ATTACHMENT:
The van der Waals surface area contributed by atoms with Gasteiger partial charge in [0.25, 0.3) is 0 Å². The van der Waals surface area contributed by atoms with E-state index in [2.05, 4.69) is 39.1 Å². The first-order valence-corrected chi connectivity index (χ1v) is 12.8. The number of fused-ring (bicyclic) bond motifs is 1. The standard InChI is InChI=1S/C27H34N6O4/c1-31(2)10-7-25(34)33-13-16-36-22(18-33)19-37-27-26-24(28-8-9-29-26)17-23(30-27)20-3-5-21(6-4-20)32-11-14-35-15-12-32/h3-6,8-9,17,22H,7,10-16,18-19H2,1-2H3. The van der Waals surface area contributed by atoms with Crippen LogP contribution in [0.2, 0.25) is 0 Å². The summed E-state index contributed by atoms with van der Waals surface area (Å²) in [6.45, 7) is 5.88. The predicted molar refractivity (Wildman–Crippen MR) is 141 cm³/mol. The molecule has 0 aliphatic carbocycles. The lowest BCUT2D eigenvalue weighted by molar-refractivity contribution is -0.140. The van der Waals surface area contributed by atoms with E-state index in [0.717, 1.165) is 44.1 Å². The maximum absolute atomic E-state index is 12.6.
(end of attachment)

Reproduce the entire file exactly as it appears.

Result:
The van der Waals surface area contributed by atoms with Gasteiger partial charge in [0.25, 0.3) is 0 Å². The van der Waals surface area contributed by atoms with E-state index in [2.05, 4.69) is 39.1 Å². The first-order valence-corrected chi connectivity index (χ1v) is 12.8. The number of fused-ring (bicyclic) bond motifs is 1. The standard InChI is InChI=1S/C27H34N6O4/c1-31(2)10-7-25(34)33-13-16-36-22(18-33)19-37-27-26-24(28-8-9-29-26)17-23(30-27)20-3-5-21(6-4-20)32-11-14-35-15-12-32/h3-6,8-9,17,22H,7,10-16,18-19H2,1-2H3. The van der Waals surface area contributed by atoms with Crippen LogP contribution in [0.2, 0.25) is 0 Å². The summed E-state index contributed by atoms with van der Waals surface area (Å²) in [6.45, 7) is 5.88. The predicted molar refractivity (Wildman–Crippen MR) is 141 cm³/mol. The molecule has 0 aliphatic carbocycles. The lowest BCUT2D eigenvalue weighted by molar-refractivity contribution is -0.140. The van der Waals surface area contributed by atoms with E-state index in [0.717, 1.165) is 44.1 Å². The maximum absolute atomic E-state index is 12.6.